While knowing the ins and outs of social media can be helpful, not being experienced in using social media professionally can bring some new problems. While most millennials will have at least some kind of experience with using social media, using it socially can be incredibly different from how one uses it in a professional setting.
This can be a liability for millennials because they might be so familiar with using social media in a purely recreational way that they aren’t quite sure how to use it as a professional advantage.
Now, I’m sure many of you have already heard horror stories about embarrassing or harmful content going viral and ruining people’s lives, but let me give you another example. Just look at the 19-year-old from the University of Alabama who got EXPELLED from her university for posting two harmful videos on her PRIVATE social media account. This woman thought, that since her account was private, she could post whatever she wanted, and it would only be seen by her chosen audience. Someone recorded the Instagram post and put it on Twitter, where it went viral and resulted in her getting kicked out of her sorority and school, as well as earned her negative national attention.
While this might be seen as an extreme example, it can happen to anyone (yes, even you) if you aren’t careful. While private accounts are somewhat more private than public accounts, the second you post something on the internet, it truly is there forever, and you should treat it like anyone can have access to it.
Social media can be distracting, as some millennials have already become so accustomed to using it every few minutes that it has become a habit for them to check their phones constantly for updates without even thinking twice.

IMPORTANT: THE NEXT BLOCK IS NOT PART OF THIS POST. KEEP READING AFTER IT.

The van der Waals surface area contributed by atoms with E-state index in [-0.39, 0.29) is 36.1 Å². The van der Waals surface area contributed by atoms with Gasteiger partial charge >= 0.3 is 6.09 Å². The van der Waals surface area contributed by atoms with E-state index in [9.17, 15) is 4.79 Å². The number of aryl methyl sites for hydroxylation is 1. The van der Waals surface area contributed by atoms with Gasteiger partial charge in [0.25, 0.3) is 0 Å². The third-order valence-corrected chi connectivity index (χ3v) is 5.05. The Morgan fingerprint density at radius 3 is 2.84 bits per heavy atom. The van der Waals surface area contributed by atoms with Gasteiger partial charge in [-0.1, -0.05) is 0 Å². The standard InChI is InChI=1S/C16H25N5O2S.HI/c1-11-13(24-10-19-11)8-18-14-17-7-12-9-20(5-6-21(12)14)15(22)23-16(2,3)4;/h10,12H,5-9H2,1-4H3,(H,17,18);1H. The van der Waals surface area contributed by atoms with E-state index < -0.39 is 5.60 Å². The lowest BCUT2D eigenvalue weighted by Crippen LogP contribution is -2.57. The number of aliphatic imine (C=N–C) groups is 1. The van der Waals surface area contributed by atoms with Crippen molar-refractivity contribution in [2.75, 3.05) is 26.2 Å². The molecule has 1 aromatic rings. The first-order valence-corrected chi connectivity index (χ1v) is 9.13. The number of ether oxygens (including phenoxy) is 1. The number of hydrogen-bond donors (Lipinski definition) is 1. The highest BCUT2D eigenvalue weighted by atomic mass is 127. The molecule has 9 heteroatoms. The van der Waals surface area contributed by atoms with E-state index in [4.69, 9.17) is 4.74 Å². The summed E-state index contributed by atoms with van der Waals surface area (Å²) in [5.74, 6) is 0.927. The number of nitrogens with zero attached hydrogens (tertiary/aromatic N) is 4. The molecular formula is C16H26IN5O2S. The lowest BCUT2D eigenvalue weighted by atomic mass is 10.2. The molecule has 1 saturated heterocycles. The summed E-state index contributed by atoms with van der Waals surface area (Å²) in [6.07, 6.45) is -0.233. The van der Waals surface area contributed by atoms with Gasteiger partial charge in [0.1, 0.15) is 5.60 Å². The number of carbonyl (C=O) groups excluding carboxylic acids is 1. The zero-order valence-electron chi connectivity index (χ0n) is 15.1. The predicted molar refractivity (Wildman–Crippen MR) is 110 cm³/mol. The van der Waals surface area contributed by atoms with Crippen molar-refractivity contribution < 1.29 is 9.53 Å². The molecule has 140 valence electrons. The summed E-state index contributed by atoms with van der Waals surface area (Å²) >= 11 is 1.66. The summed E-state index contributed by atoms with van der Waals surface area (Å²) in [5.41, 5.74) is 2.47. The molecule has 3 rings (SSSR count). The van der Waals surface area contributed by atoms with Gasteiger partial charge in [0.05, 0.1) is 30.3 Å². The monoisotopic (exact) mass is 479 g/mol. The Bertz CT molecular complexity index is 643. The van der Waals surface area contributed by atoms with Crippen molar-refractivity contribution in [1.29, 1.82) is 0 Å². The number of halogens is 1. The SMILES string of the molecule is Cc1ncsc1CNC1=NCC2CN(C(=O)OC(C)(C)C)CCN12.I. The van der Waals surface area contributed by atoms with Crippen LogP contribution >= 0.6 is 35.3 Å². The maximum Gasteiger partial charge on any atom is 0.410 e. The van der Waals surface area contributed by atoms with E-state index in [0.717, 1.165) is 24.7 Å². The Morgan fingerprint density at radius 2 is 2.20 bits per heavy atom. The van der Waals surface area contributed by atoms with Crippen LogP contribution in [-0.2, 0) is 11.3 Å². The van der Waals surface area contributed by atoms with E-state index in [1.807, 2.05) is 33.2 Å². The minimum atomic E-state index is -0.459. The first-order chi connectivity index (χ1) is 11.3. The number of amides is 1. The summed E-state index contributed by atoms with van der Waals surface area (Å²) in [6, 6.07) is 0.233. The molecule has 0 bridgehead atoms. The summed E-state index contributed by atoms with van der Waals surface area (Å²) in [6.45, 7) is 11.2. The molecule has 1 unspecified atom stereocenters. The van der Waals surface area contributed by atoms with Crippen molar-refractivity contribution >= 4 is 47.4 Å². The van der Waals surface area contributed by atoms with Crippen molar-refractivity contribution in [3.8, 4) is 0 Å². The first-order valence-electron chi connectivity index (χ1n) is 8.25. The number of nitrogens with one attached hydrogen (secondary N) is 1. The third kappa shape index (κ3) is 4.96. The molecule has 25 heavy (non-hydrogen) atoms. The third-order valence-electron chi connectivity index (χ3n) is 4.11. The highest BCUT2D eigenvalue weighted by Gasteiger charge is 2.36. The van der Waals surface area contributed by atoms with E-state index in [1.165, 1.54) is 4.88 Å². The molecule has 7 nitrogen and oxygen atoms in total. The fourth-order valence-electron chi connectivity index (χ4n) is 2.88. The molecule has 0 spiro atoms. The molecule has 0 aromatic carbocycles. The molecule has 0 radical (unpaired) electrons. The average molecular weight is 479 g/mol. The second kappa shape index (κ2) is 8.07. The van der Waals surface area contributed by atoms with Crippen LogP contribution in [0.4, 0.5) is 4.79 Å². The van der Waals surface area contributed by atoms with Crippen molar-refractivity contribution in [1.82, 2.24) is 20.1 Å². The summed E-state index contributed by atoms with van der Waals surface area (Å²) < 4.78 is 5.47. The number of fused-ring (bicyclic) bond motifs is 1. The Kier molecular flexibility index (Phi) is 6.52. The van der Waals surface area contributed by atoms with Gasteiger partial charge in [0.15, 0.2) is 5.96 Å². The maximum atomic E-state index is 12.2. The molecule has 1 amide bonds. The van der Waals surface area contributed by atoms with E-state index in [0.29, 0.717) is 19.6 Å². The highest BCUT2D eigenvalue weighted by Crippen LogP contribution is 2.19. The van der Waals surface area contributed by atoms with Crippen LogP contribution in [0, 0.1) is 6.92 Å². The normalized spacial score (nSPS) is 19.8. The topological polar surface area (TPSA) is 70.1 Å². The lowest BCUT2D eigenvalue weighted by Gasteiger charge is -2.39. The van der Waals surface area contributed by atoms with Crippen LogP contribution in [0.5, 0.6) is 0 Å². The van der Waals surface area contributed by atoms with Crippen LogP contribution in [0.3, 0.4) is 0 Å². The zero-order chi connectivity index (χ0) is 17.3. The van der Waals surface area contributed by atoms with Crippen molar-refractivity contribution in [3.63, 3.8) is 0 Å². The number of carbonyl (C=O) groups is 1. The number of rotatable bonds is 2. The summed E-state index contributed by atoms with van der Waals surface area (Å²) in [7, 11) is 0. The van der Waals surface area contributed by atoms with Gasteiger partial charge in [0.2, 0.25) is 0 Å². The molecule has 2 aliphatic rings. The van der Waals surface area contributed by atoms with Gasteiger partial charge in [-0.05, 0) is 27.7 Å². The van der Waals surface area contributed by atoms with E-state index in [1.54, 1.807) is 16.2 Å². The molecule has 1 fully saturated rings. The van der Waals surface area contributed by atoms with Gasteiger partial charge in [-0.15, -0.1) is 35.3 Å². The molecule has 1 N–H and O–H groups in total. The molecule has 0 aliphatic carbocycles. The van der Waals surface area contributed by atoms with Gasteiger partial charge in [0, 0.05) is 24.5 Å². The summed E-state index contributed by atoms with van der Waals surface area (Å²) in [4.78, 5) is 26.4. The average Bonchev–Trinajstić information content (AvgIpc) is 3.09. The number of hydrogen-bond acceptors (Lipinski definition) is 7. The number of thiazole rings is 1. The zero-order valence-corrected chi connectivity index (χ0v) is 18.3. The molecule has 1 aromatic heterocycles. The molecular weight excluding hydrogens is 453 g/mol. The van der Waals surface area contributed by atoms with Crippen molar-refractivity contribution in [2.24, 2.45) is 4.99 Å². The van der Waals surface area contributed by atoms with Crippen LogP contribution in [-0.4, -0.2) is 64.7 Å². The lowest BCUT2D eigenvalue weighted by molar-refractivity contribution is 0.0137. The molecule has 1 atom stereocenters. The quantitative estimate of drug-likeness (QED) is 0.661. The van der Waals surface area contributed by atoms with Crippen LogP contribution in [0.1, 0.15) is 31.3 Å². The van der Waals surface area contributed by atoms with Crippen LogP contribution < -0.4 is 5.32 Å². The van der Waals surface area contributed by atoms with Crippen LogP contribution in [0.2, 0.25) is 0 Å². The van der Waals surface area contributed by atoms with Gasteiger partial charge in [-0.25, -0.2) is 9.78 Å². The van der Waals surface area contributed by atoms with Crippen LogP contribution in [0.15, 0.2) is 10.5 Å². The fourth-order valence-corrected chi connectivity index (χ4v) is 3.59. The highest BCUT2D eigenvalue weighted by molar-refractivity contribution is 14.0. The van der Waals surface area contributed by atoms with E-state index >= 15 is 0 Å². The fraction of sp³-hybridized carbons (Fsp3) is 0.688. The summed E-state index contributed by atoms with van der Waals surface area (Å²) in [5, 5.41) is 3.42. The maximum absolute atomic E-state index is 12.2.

This is comparable to someone taking a smoke break. By taking a few minutes every so often to check social media, it is time wasted that could be spent on many other tasks that could help the company instead.
Millennials’ experience with social media can also lead to poor face-to-face communication skills. While millennials spending their time on social media can improve their ability to communicate online to others, is it harming their face-to-face communication skills?
While people can open up to others online much faster than they do in person because they feel like there’s a layer of protection, by not being face-to-face, this might be crippling to millennials in their professional careers as they have little practice at face-to-face conversations.
I know some of you were probably only reading this to find out the definite answer, waiting for me to tell you if social media is more helpful or more hurtful professionally to millennials.
The truth is: it depends.
While I hate this answer and wish I could declare social media use as a clear asset or liability, it truly is up to the millennial at hand.
Whether millennials choose to use social media as an asset through bringing in new connections or they choose to let social media be a distraction to them, social media is a powerful tool. The ways in which a person utilizes social media determines just how effective of a tool it can be.
This article is by Devon Prince, this summer’s special projects manager at LP Media Group. Devon Prince is a junior at The University of Oklahoma. She is studying to get a degree in marketing from the Price College of Business and never misses out on a chance to meet new people.